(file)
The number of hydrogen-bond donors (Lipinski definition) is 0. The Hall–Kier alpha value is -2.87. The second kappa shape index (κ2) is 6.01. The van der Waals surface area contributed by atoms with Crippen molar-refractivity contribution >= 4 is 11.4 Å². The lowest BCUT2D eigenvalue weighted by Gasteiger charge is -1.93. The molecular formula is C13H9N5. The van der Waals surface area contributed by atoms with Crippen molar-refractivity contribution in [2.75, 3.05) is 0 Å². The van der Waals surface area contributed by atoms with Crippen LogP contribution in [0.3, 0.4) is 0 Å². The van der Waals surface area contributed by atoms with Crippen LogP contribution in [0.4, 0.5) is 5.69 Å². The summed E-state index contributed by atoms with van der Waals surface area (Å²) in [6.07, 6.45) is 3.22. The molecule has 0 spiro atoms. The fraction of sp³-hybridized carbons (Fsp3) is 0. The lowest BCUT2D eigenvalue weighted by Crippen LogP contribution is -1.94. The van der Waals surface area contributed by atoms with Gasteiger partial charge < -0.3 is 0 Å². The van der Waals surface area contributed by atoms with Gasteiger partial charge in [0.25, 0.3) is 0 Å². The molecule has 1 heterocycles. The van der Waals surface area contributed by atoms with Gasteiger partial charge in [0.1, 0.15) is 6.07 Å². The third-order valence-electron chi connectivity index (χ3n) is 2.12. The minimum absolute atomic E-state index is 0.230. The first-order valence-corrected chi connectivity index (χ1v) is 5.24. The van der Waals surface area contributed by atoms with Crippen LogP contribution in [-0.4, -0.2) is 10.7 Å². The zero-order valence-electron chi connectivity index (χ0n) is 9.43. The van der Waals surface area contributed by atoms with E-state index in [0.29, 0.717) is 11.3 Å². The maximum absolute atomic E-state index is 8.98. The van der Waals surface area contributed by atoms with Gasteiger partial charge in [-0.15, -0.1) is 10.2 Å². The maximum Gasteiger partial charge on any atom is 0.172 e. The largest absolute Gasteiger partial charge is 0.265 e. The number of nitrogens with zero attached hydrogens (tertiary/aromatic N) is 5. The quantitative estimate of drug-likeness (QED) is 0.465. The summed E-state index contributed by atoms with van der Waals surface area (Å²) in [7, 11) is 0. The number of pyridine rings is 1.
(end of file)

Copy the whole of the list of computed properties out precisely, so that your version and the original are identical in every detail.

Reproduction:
The number of hydrogen-bond donors (Lipinski definition) is 0. The Hall–Kier alpha value is -2.87. The second kappa shape index (κ2) is 6.01. The van der Waals surface area contributed by atoms with Crippen molar-refractivity contribution >= 4 is 11.4 Å². The lowest BCUT2D eigenvalue weighted by Gasteiger charge is -1.93. The molecular formula is C13H9N5. The van der Waals surface area contributed by atoms with Crippen molar-refractivity contribution in [2.75, 3.05) is 0 Å². The van der Waals surface area contributed by atoms with Crippen LogP contribution in [0.3, 0.4) is 0 Å². The van der Waals surface area contributed by atoms with Crippen LogP contribution in [0.4, 0.5) is 5.69 Å². The summed E-state index contributed by atoms with van der Waals surface area (Å²) in [6.07, 6.45) is 3.22. The molecule has 0 spiro atoms. The fraction of sp³-hybridized carbons (Fsp3) is 0. The lowest BCUT2D eigenvalue weighted by Crippen LogP contribution is -1.94. The van der Waals surface area contributed by atoms with Gasteiger partial charge < -0.3 is 0 Å². The van der Waals surface area contributed by atoms with Gasteiger partial charge in [0.25, 0.3) is 0 Å². The molecule has 1 heterocycles. The van der Waals surface area contributed by atoms with Gasteiger partial charge in [0.1, 0.15) is 6.07 Å². The third-order valence-electron chi connectivity index (χ3n) is 2.12. The minimum absolute atomic E-state index is 0.230. The first-order valence-corrected chi connectivity index (χ1v) is 5.24. The van der Waals surface area contributed by atoms with Crippen LogP contribution in [-0.4, -0.2) is 10.7 Å². The zero-order valence-electron chi connectivity index (χ0n) is 9.43. The van der Waals surface area contributed by atoms with E-state index in [0.29, 0.717) is 11.3 Å². The maximum absolute atomic E-state index is 8.98. The van der Waals surface area contributed by atoms with Gasteiger partial charge in [-0.15, -0.1) is 10.2 Å². The maximum Gasteiger partial charge on any atom is 0.172 e. The largest absolute Gasteiger partial charge is 0.265 e. The number of nitrogens with zero attached hydrogens (tertiary/aromatic N) is 5. The quantitative estimate of drug-likeness (QED) is 0.465. The summed E-state index contributed by atoms with van der Waals surface area (Å²) in [7, 11) is 0. The number of pyridine rings is 1.